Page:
Outrage came from many sectors. President Grant Mack of the American Council of the Blind said the experiments were “…repugnant and ill-conceived boondoggles”. He stated that to spend “$275,000 to artificially blind monkeys and study those animals…in hopes that they will learn something that will help human beings is reaching quite far. I would think that the purposes would be served a good deal better if they used the same amount of research to find out about blindness from blind people…people who can articulate how they really feel and how they react…”
Not surprisingly, UC Riverside went into the familiar deny-everything-mode. They claimed that it was the ALF-sympathetic veterinarian who damaged Britches’ eyes, and that the footage of Britches was doctored with makeup, and that all of their experiments were completely painless. However, when internal documents were later obtained through the Freedom of Information Act, the University’s claims were exposed as blatant lies.
This is something we’ve seen again and again and again, since some of the first footage came out of vivisection laboratories, and continuing to this very day. Universities scramble to justify their pointless and torturous experiments, repeating their tired mantras ad infinitum. Sadly, the majority of the public swallows their lies with nary a hint of critical thought. It is up to us—those who know the truth and care about the agony of voiceless innocents—to expose the corporate institutions’ lies and brainwashing for what they are.
In the end, Britches, that one tiny monkey, can stand as a model, a symbolic pillar, of the wastefulness, cruelty, sociopathology, and callous murderousness of not only the vivisection-industrial complex, but of industrial civilization as a whole. Live liberations of laboratory animals have become in most cases prohibitively difficult given the increase in security and surveillance of the modern techno-fascist police state and its corporate-friendly (to put it mildly) laws and prison sentences. For this reason, it is imperative that those who care about life on our planet adapt, evolve, and overcome in order to find ways to bring about real justice when the cards are stacked against us. This no doubt involves vamping up the militancy of our thoughts and actions and those which we support, until the level of action we either undertake or vocally support becomes commensurate with the calamitous problems at hand. We owe at least that much to the memory of Britches—and to the courageous unknown warriors who saved him and all the other animals that night.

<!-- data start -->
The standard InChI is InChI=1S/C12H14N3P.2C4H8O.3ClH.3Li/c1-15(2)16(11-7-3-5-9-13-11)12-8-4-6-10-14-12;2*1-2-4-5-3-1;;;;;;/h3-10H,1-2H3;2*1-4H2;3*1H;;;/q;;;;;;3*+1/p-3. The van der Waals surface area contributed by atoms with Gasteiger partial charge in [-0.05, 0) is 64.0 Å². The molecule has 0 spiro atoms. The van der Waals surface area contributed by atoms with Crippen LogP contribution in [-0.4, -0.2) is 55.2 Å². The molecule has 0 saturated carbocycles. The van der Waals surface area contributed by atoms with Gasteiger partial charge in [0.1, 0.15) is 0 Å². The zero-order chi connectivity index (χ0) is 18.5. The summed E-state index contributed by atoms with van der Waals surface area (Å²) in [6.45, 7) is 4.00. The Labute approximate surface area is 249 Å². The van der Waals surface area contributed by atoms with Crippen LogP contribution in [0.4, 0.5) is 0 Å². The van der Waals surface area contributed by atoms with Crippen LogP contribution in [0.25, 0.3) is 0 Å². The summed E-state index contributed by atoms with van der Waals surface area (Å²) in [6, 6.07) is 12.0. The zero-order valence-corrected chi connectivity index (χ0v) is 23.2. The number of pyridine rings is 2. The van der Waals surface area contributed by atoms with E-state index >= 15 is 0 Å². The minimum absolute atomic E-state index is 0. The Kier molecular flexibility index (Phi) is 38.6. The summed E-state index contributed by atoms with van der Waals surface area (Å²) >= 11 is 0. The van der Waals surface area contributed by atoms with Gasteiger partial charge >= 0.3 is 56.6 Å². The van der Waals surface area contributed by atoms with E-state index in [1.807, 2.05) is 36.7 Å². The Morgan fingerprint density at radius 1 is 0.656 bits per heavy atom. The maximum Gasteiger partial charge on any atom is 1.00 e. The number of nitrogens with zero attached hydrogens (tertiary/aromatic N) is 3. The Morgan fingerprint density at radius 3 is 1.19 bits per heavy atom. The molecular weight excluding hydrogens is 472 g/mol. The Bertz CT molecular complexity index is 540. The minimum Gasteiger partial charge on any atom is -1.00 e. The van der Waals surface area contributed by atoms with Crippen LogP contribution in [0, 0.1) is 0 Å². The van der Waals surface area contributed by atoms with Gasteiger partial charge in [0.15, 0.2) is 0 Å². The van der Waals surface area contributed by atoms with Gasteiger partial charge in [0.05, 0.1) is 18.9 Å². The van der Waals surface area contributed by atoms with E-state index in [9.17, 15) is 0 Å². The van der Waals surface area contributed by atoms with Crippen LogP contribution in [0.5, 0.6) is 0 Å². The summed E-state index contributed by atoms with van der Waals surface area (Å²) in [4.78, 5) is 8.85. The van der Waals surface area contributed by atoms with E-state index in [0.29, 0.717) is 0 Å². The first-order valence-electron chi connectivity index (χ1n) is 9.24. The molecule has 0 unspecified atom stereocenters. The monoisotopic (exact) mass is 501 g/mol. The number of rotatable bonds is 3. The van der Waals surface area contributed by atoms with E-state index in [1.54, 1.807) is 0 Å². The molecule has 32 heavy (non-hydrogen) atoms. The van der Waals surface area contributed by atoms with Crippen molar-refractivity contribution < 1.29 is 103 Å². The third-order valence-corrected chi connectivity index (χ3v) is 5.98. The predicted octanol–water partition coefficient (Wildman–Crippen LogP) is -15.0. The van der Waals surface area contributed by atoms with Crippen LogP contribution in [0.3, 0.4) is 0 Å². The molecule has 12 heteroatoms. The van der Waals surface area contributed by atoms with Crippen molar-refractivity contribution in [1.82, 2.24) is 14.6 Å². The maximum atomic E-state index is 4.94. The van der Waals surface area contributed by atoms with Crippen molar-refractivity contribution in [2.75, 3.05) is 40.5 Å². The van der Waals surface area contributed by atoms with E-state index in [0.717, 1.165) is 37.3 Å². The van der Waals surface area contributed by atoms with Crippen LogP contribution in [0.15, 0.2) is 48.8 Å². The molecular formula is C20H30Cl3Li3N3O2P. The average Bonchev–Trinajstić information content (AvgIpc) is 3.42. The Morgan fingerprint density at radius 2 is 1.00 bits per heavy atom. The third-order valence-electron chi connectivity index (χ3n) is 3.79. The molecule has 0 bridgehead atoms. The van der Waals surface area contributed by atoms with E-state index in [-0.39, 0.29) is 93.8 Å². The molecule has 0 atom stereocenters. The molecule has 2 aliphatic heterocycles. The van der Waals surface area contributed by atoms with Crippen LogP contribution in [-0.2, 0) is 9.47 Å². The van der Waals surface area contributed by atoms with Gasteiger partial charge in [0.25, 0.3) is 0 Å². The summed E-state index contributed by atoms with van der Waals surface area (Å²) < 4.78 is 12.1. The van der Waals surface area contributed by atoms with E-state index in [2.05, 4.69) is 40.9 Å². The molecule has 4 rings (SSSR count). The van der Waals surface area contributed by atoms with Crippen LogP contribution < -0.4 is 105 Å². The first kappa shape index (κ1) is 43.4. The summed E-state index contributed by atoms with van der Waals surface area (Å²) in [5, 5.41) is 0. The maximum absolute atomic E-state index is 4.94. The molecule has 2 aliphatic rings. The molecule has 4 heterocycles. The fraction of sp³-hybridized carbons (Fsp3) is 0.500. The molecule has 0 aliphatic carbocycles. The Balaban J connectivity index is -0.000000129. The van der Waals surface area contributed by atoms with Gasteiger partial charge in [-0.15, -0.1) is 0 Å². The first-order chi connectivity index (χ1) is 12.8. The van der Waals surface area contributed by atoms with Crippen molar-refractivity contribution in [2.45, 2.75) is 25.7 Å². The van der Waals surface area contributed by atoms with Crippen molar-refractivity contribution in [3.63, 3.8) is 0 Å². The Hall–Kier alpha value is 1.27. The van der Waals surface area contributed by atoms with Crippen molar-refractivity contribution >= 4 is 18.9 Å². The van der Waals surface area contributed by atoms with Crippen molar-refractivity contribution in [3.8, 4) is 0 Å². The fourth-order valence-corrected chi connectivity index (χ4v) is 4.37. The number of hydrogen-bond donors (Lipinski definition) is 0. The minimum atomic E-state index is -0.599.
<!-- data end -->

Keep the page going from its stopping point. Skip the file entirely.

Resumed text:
A quick note on little Britches’ fate: Instead of being murdered and dissected after a short, miserable existence inside UC Riverside, he lived for 20 joyous years with an adopted primate mother at a sanctuary.
Sources used for this article:
Free the Animals by Ingrid Newkirk